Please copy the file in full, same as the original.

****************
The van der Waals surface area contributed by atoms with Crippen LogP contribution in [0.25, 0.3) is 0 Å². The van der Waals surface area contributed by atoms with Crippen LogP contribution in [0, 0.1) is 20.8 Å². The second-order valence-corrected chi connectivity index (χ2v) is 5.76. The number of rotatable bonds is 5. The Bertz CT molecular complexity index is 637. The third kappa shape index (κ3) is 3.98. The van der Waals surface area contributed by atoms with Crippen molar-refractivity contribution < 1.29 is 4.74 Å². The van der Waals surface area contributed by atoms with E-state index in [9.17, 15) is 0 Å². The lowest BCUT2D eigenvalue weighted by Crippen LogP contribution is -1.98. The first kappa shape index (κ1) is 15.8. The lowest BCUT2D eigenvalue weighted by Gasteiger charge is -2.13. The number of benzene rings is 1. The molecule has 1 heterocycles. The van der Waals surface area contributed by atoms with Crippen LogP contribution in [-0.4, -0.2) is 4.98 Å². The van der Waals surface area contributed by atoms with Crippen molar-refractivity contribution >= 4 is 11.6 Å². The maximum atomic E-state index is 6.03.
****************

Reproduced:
The van der Waals surface area contributed by atoms with Crippen LogP contribution in [0.25, 0.3) is 0 Å². The van der Waals surface area contributed by atoms with Crippen LogP contribution in [0, 0.1) is 20.8 Å². The second-order valence-corrected chi connectivity index (χ2v) is 5.76. The number of rotatable bonds is 5. The Bertz CT molecular complexity index is 637. The third kappa shape index (κ3) is 3.98. The van der Waals surface area contributed by atoms with Crippen molar-refractivity contribution < 1.29 is 4.74 Å². The van der Waals surface area contributed by atoms with E-state index in [9.17, 15) is 0 Å². The lowest BCUT2D eigenvalue weighted by Crippen LogP contribution is -1.98. The first kappa shape index (κ1) is 15.8. The lowest BCUT2D eigenvalue weighted by Gasteiger charge is -2.13. The number of benzene rings is 1. The molecule has 1 heterocycles. The van der Waals surface area contributed by atoms with Crippen LogP contribution in [-0.4, -0.2) is 4.98 Å². The van der Waals surface area contributed by atoms with Crippen molar-refractivity contribution >= 4 is 11.6 Å². The maximum atomic E-state index is 6.03.